On Ice

The week of the ice.

The week of the ice

WEATHER: Gray and calm, with the temp arcing from 31.5 F to 40 back to 31.5 at suppertime. The fields are bare of snow, but the sugarbush retains a base.

HOW’S IT RUNNING? Not well today, although the vacuum pump is on.

BOILING STATUS:   The first boil of the season occurred on Thursday night, Feb. 25th as the predicted heavy rain yielded to snow and cold.

The deer slip slide away too.

The deer slip slide away too.

CRASH SECTION:  I can’t tell you what went badly or what went well that night since I wasn’t there. Sugar season 2016  changed in an instant on Tuesday when I fell while ice skating on Waterbury Reservoir and broke my left wrist. That was five long days ago: I have settled into the reality, the pain is settling out, and it is finally settled with the orthopedics team that I will report for repair surgery on March 8th.

Oh, but I flew over the ice. Then my blade must have caught a crack. It happened so fast, of course. I took off my mitten and knew right away. My friend and I skated a mile back to the car, past an ice fishing family who were tending a couple holes.


I can blog with one hand; I can drink sap. Others will do the boiling and scrubbing, the cooking and carrying.

Saturday sparkled. This is Larry, who advised me to skate on Tuesday before the rain and snow ruined the good ice.

Saturday sparkled. This is Larry, who spread the word early Tuesday about the four miles of fabulous skating ice on the reservoir.  “Get it before the snow does, ” he emailed.  


Rabbit, rabbit

Rabbit, rabbit






Anemic Winter

Looking out the window this morning toward the hillside, I see snow and bare ground splotched erratically. The driveway is dull with gray ice. For you far-flung readers, here is a quote from NOAA’s forecast that repeats week after week like a mantra:

THE BROKEN ELBOW. We started collecting sap at 1 pm Saturday night, but at 6 am the tanks were empty. Here is why. The repair took two hours. There's always something.

THE BROKEN ELBOW. We started collecting sap at 1 am Saturday night, but at 6 am the tanks were empty. Here is why. The repair took two hours. It’s beginning to feel like sugar season.

Wednesday: Snow and sleet likely before noon, then rain and sleet likely between noon and 2 pm, then rain after 2 pm. New snow and sleet accumulation of less than a half inch possible.”
[Wednesday night and Thursday: Rain]
Thursday night: Rain likely before 11 am, then rain and snow likely between 11 pm and midnight, then snow likely after midnight. Accumulation a tenth to a quarter of an inch.”

Then we enter a deep freeze for a few days. The remnant of old snow in the woods hardens again into a death crust, the thaw trickles on Falls Brook Lane turn to ice, and Wayne the plow guy who has no work calls the sand truck.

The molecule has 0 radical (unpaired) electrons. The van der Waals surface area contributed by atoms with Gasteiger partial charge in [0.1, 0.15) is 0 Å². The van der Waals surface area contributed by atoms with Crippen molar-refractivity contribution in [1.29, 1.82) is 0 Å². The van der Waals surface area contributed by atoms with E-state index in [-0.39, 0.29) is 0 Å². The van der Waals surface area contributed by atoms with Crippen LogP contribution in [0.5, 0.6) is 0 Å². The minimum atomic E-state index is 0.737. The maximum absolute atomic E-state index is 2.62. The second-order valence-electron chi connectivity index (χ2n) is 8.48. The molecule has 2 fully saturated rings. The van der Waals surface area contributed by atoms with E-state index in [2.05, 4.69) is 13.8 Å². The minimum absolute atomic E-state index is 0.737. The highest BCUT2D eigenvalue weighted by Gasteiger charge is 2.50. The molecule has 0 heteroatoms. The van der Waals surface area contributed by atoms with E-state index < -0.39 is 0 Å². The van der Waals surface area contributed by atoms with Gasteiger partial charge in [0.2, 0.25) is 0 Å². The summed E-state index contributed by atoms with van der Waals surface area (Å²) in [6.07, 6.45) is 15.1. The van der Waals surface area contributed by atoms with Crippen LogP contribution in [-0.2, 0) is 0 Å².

If only all that rain were snow….

Falls Brook detail

Falls Brook detail


What is this underachieving winter doing to sugar season? Stories drip in of so-and-so who has already made 500 gallons, of guys who boiled in December. We just don’t know, of course. In our case, we waited until February to tap and completed it in record time due to easy cruising in the woods.

Big Boy Ice at Bingham Falls

Big Boy Ice at Bingham Falls




Saturday Chores


Two people transferred boxes of new syrup jugs
from a Chevy van to the loft of the sugarhouse,
then cleared off the counter to make room for tools.
They then wriggled the front and back pans into place over the firebox
in eighteen deliberate steps,
using twenty-nine different tools.

Then one person found the hose and hooked it up to the outdoor faucet.
Another person swept out the upper sap tanks,
then thawed the drains with a blowtorch,
while still another gathered white snow in a white pail
and climbed into the lower sap shed tank.

While she scoured the tank with clumps of snow,
one person sanded the steps leading to the sugarhouse
and another hosed down the upper tanks,
then disconnected the hose.

Then one person inserted the main lines,
dripping sap,
into the vacuum pump room
in eighteen deliberate steps,
using a different set of
twenty-nine tools.

Another climbed up into the wood shed to the rafters. He rearranged the chunks of wood to create a hole through to the sugarhouse, then he heaved a few chunks through the hole. They clunked onto the floor in front of the firebox.

Still another filled the back and front pans with water,
then she lit a fire with the chunks and boiled the water
to clean the pans one last time before the sap comes.
This she calls a mock boil.

Meanwhile, someone else entirely changed the blog header.

Late in the afternoon, Joe and Tom Silva stopped by to borrow taps and buckets for the trees they tap down on Miller Brook. Everyone stopped working.

Tom told us about a sight he saw one frosty dawn recently while riding in a school bus near Danville en route to a ski meet.

I heard him say he saw an orange sun pillar topped with a golden arc, at each end of which shimmered a rainbow twinkling with ice crystals.